Comment: First, there is no difference between a recession and a

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First, there is no difference between a recession and a

depression.

Since the Great Depression, the government started calling them "recessions" so it didn't evoke panic and fear, and so their policies didn't look to be failing as much as they were.

Looking at statistics alone, some of our "recessions" since WWII were far worse than many "depressions" before 1929.

Second, depressions are the result of burst bubbles of mal-investment.

Mal-investment is what happens when people get the wrong economic signals as to what is going on.

They get these wrong signals from distortions in the market.

They are able to mal-invest because "money" or more likely "credit" is cheap and easy to obtain. This is the primary contributing distortion.

Gold is blamed for depressions because it is wrongly seen that since gold can't be created out of thin air to give to people to prime the pump, then the economic "engine" slows down until confidence restores over a long period of time.

However, gold didn't CAUSE the downturn. A burst bubble did. The bubble was caused by easy credit. (something a HARD currency doesn't allow for - you can't make gold out of thin air, it is hard to obtain, so people aren't likely to speculate wildly with it)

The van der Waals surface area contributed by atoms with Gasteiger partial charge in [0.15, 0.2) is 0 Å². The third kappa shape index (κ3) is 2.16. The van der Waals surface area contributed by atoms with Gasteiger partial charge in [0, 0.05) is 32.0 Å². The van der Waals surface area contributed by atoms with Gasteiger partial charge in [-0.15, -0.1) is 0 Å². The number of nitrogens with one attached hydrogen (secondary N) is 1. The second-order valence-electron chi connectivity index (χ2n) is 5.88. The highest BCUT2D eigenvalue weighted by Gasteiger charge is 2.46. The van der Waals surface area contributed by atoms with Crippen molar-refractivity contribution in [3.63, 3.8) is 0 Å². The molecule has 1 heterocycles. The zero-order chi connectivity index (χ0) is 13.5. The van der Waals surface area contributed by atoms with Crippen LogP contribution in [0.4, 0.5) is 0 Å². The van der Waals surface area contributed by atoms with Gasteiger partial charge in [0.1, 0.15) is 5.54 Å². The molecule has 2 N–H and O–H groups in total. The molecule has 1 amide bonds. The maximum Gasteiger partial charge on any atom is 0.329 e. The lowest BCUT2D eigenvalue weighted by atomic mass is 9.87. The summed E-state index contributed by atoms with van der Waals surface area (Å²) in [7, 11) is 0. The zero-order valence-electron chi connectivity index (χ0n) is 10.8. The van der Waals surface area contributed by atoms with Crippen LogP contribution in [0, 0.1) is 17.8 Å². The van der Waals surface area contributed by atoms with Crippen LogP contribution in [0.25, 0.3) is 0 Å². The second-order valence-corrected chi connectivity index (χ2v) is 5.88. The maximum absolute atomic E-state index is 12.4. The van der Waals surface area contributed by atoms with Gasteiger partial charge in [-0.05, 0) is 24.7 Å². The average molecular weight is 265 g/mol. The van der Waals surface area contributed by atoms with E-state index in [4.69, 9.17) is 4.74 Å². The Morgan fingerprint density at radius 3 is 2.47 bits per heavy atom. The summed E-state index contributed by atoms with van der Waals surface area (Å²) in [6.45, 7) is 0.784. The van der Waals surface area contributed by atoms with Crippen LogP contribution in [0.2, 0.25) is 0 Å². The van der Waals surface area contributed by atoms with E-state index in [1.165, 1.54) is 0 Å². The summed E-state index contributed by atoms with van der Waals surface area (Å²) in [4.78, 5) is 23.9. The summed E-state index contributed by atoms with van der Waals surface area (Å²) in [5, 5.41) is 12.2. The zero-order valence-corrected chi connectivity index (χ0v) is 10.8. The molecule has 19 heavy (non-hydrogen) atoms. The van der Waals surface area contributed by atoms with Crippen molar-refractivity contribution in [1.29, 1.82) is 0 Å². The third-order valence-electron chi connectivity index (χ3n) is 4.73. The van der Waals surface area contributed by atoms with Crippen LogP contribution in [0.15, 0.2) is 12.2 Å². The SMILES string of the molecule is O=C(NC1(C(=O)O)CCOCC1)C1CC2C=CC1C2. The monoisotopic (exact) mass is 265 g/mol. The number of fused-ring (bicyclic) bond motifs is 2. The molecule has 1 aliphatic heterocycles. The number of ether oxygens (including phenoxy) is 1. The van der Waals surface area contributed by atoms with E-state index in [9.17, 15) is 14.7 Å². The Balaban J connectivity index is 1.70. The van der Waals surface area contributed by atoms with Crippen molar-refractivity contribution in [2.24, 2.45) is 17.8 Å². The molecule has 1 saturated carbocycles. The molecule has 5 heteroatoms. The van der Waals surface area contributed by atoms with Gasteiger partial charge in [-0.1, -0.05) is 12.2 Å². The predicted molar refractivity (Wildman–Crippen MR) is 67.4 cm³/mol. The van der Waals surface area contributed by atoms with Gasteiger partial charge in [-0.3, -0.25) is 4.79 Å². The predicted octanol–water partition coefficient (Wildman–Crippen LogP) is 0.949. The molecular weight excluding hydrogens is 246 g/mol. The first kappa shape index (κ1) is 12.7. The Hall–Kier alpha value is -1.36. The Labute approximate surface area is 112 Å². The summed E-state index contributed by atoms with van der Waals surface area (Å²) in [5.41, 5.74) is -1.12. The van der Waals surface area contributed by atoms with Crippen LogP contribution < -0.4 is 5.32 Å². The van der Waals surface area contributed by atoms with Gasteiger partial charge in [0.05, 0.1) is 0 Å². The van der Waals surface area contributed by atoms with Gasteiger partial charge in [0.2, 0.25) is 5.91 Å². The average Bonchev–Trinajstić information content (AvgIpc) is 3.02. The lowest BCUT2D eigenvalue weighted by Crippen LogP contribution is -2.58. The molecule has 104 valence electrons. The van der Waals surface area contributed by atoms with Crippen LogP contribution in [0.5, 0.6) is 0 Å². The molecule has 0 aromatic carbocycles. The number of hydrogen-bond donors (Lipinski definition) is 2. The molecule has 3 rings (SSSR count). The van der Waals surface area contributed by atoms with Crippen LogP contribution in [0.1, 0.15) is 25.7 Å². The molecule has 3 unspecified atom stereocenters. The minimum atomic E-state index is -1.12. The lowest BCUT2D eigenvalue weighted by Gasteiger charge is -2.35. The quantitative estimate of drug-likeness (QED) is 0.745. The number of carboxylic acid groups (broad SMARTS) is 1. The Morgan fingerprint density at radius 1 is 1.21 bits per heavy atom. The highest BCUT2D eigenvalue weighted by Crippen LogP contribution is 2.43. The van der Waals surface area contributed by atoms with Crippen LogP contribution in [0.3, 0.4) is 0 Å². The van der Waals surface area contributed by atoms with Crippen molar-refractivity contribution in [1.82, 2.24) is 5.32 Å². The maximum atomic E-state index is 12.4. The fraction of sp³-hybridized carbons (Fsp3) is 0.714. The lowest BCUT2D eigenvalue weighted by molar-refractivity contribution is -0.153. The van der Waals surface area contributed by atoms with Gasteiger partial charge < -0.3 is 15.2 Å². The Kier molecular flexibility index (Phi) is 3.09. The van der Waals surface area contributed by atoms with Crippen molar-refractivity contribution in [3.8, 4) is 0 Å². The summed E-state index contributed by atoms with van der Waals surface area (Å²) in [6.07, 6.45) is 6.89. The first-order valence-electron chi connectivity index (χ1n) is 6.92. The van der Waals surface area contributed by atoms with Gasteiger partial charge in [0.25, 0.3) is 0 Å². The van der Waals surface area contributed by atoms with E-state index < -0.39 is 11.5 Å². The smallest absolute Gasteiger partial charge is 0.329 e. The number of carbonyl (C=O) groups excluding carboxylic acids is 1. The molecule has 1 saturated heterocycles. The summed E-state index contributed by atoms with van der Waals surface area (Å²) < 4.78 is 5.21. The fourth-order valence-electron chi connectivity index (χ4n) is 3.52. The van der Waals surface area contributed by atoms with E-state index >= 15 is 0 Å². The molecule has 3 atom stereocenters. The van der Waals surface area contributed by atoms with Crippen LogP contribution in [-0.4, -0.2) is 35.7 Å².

The bubble always bursts because bubbles are essentially pyramid schemes built off of con-games.

A gold and silver coinage - without paper notes, or credit, would preclude any serious possibility of a large or widespread bubble and thus a large or widespread depression.

Certainly, local fools may exist, but their damage will be necessarily limited in scope and size.

Make sure though, you understand and keep clear the distinction between a gold (and silver) monetary system in the form of coinage, contrasted with a paper note system of currency, allegedly "backed" by gold or silver.

The later will ALWAYS collapse, will always give way to easy credit, and will always bring mal-investment, bubbles, and depressions.

A real hard monetary system practically can't.

Remember, the Federal Reserve Notes were initially "backed" by gold. The propensity to inflate, spend, and make war, eventually debased their value enough on the open market that the backing had to be abandoned first for domestic purposes, and finally for foreign ones.

So in that since, yes, gold "backed" paper DOES lead to depressions.

But GOLD itself does NOT.

There is also an important point to consider, that going with gold alone is a recipe for disaster with respect to extreme poverty and gridlock financially.

While prices would adjust, there is not enough gold practically to function as the sole medium of exchange. This was even the case in 1792. Silver has been used as a "poor man's money" for nearly 500 years. It supplanted the vacuum left by gold held by elites.

Now we have the practical problem that with so many more people, and so much more economic activity, to divide up gold small enough to be useful for everyday purchases, you'd have to make it smaller than a gram. That isn't convenient. It's too small.

So silver fills the role for smaller purchases, and there's enough of those two most likely to handle the job.

If not, that's what a free market is for. The market would fill any remaining gaps with copper, nickel, palladium, and platinum coins.

This is why it's okay to have officially minted coins, but we should never allow a monopoly on them. The market should be free to find solutions to omissions in the official line-up or offerings of monetary products.

Does that about sum it up for you?